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What are injection molding machines and how do they work?

Want to learn more about exactly how an injection molding machine functions, as well as its individual parts? This article puts injection molding machines under the microscope, with detailed descriptions of their components and an in-depth guide to the injection molding process.

Injection molding is one of the most widely used manufacturing methods. It is used to create almost every plastic part in all industries, from automotive to aerospace to consumer goods and more. To create injection molded parts, your manufacturer will use an injection molding machine.  

In this article, take a close look at injection molding machines and their components, as well as walk you through the injection molding process, step by step.  

What is an injection molding machine? 

Injection molding machines are industrial machines used to create plastic parts by injecting molten plastic into a mold. The plastic the cools and solidifies into the shape of the mold. Injection molding machines have two main components: the injection unit and the clamping unit. 

The injection unit  

An injection molding machine’s injection unit is used for melting and injecting the plastic. It consists of several components, which we’ll examine below. 

Hopper 

The hopper is a large container that holds the raw plastic material, which is typically in pellet form. These pellets are gravity-fed from the hopper into the barrel of the injection molding machine. 

Barrel 

After the hopper, the plastic pellets enter the barrel, which is responsible for melting the plastic before it is injected into the mold. External electric heaters work to uniformly heat the plastic as it moves through the barrel, although the temperatures must be precisely controlled to prevent it from degrading. 

Screw 

Inside the barrel, a rotating screw plays several roles: it transports the plastic pellets forward, mixes them, and, because it generates frictional heat, helps melt them (along with the external heaters).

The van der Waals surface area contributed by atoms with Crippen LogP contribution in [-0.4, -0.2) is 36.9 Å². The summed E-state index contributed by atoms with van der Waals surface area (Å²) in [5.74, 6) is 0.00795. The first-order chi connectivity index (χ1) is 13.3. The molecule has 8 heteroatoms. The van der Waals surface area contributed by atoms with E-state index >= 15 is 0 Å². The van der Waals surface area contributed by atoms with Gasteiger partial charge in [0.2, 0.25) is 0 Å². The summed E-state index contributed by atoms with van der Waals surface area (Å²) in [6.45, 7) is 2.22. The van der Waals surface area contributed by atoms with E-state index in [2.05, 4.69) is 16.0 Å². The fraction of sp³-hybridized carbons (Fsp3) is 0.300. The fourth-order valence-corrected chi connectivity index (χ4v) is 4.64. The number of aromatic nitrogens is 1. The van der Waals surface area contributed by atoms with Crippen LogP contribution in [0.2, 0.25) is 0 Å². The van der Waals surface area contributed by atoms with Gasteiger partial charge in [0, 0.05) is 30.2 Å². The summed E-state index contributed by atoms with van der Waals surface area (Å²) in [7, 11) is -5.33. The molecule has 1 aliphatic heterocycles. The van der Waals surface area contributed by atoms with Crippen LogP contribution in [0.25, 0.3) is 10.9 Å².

Nozzle 

At the end of the barrel, the molten plastic is pushed through a nozzle, which directs the flow into the mold cavity. The nozzle can be fitted with a valve to prevent plastic from leaking between cycles. 

The clamping unit 

The clamping unit holds the mold securely closed during the injection process, ensuring that the molten plastic does not leak. It also opens the mold after the part has cooled and helps eject the finished part. The clamping unit consists of the mold and the clamping mechanism. 

Mold 

Molds are often made from hardened steel, aluminum, or another metal that is durable and can withstand high pressure. Typically, molds consist of two halves: the cavity and the core. The cavity shapes the exterior of the part, while the core shapes the interior. Each half of the mold comes together to form a hollow space that creates the final part’s shape.  

Ejection pins are usually embedded in the mold’s core half. Once the part has cooled and solidified, the pins help push the part out of the mold. Ejector pins are connected to ejector plates, which are connected to ejector rods. Together, they form a system (which is usually hydraulic or mechanical) that moves the pins forward in a synchronized manner to eject the part.  

Clamping mechanism 

The clamping mechanism can be hydraulic, mechanical, or electric. It helps open and close the mold, and keep it securely shut during injection. To do so, it relies on tie bars and platen. Tie bars are strong, cylindrical rods that hold the clamping unit together and bear the load of the clamping force. This helps keep both halves of the mold aligned.  

Platens are heavy steel plates that are attached to the tie bars. The halves of the mold are attached to the platens. One platen is stationary. The other can be moved when the clamping mechanism opens or closes.  

Injection molded part

The injection molding process